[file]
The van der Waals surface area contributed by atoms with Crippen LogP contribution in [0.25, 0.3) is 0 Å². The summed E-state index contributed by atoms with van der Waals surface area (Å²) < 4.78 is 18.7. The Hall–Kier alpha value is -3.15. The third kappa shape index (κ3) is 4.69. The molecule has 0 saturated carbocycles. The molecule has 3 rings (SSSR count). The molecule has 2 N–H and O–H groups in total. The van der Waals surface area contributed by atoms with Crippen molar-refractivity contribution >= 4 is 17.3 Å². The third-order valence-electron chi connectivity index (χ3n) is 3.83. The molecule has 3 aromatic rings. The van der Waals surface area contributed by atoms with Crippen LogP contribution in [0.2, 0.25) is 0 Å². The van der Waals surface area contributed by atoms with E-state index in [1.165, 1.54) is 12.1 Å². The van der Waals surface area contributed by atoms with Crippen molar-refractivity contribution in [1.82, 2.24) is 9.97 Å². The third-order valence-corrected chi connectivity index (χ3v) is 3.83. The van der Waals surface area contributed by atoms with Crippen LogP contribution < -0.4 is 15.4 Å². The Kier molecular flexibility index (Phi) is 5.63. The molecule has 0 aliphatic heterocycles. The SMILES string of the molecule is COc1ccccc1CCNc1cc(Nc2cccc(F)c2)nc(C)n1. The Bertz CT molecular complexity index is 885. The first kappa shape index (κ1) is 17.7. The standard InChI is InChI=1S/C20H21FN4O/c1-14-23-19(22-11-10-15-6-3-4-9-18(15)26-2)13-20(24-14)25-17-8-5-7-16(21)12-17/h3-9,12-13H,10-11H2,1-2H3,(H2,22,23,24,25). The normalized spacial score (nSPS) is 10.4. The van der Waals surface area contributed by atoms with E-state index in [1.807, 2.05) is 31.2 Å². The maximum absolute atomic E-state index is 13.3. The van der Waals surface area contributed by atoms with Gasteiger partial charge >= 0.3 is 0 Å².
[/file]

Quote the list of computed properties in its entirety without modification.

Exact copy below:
The van der Waals surface area contributed by atoms with Crippen LogP contribution in [0.25, 0.3) is 0 Å². The summed E-state index contributed by atoms with van der Waals surface area (Å²) < 4.78 is 18.7. The Hall–Kier alpha value is -3.15. The third kappa shape index (κ3) is 4.69. The molecule has 0 saturated carbocycles. The molecule has 3 rings (SSSR count). The molecule has 2 N–H and O–H groups in total. The van der Waals surface area contributed by atoms with Crippen molar-refractivity contribution >= 4 is 17.3 Å². The third-order valence-electron chi connectivity index (χ3n) is 3.83. The molecule has 3 aromatic rings. The van der Waals surface area contributed by atoms with Crippen LogP contribution in [0.2, 0.25) is 0 Å². The van der Waals surface area contributed by atoms with E-state index in [1.165, 1.54) is 12.1 Å². The van der Waals surface area contributed by atoms with Crippen molar-refractivity contribution in [1.82, 2.24) is 9.97 Å². The third-order valence-corrected chi connectivity index (χ3v) is 3.83. The van der Waals surface area contributed by atoms with Crippen LogP contribution < -0.4 is 15.4 Å². The Kier molecular flexibility index (Phi) is 5.63. The molecule has 0 aliphatic heterocycles. The SMILES string of the molecule is COc1ccccc1CCNc1cc(Nc2cccc(F)c2)nc(C)n1. The Bertz CT molecular complexity index is 885. The first kappa shape index (κ1) is 17.7. The standard InChI is InChI=1S/C20H21FN4O/c1-14-23-19(22-11-10-15-6-3-4-9-18(15)26-2)13-20(24-14)25-17-8-5-7-16(21)12-17/h3-9,12-13H,10-11H2,1-2H3,(H2,22,23,24,25). The normalized spacial score (nSPS) is 10.4. The van der Waals surface area contributed by atoms with E-state index in [1.807, 2.05) is 31.2 Å². The maximum absolute atomic E-state index is 13.3. The van der Waals surface area contributed by atoms with Gasteiger partial charge >= 0.3 is 0 Å².